Some telemarketers are dangerously expert at marketing their products. They can make unsuspecting customers who had no desire for that product feel that they need it. And need it so much, that they pay whatever it takes, immediately.
We all are vulnerable to a masterly telemarketer existing within us: the mind. It suggests indulgences so persuasively and seductively as to totally invert our perception. It makes the inessential seem indispensable, the unconscionable seem unobjectionable and the negligible seem irresistible.
The best way to deal with unwanted telemarketers is to not deal with them. Once we know that a particular phone number belongs to a telemarketer, we can discerningly decide to reject their calls. We need to apply this principle of deliberate non-responsiveness to the mind.
However, neglecting the mind is more difficult than neglecting telemarketers because the mind is inside us. When desires appear within us, we unthinkingly accept them as our desires, without evaluating whether they are the mind’s propositions.
To manage the mind, we need education and redirection.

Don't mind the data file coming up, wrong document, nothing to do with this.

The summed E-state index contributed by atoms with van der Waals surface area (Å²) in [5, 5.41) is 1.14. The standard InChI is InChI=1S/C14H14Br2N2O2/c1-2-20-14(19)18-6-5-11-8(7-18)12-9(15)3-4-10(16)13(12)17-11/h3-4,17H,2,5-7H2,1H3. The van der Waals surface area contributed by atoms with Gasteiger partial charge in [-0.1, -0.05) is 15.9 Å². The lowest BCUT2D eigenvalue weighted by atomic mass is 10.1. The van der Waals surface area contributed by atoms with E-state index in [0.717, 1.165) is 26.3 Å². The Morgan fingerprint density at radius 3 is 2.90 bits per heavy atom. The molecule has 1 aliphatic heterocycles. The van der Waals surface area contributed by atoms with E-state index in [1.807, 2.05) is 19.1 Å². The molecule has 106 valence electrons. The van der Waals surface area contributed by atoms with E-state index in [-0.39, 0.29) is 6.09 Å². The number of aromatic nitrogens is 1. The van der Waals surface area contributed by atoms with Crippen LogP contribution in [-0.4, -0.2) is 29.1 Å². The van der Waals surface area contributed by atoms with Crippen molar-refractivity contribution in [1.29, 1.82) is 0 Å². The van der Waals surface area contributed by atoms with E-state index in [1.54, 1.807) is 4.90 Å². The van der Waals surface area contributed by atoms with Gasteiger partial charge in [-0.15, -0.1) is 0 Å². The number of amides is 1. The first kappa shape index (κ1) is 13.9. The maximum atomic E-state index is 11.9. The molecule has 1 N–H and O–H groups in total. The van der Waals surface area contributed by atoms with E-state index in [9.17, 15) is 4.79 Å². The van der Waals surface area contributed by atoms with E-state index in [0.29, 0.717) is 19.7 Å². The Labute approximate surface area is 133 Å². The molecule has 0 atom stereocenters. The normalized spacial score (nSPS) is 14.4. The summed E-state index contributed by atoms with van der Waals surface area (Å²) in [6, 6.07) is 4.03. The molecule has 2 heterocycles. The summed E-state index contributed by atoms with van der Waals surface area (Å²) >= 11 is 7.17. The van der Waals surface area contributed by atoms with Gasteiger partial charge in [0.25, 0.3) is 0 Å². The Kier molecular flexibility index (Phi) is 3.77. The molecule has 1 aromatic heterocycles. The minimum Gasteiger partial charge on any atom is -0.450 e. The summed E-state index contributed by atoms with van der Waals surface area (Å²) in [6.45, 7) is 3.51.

Education:Gita wisdom educates us about our inner world, and especially about our mind’s nature. The Bhagavad-gita (06.06) cautions that our mind, being conditioned and uncontrolled, usually acts as our enemy.
Redirection:After knowing the mind’s nature, we need to redirect our consciousness away from it towards something positive. The most effective object for redirection is the all-powerful, all-attractive, all-pure supreme, Krishna. To focus the mind on him, the best process is bhakti-yoga.
Through determined bhakti practice, when we focus on purposeful service to Krishna, that focus helps us neglect the mind. Gradually, our Krishna-connection purifies the mind of its worldly infatuation and makes it attached to Krishna. When the mind starts marketing the glories of Krishna, it becomes our friend, and our purposeful devotional life becomes joyful too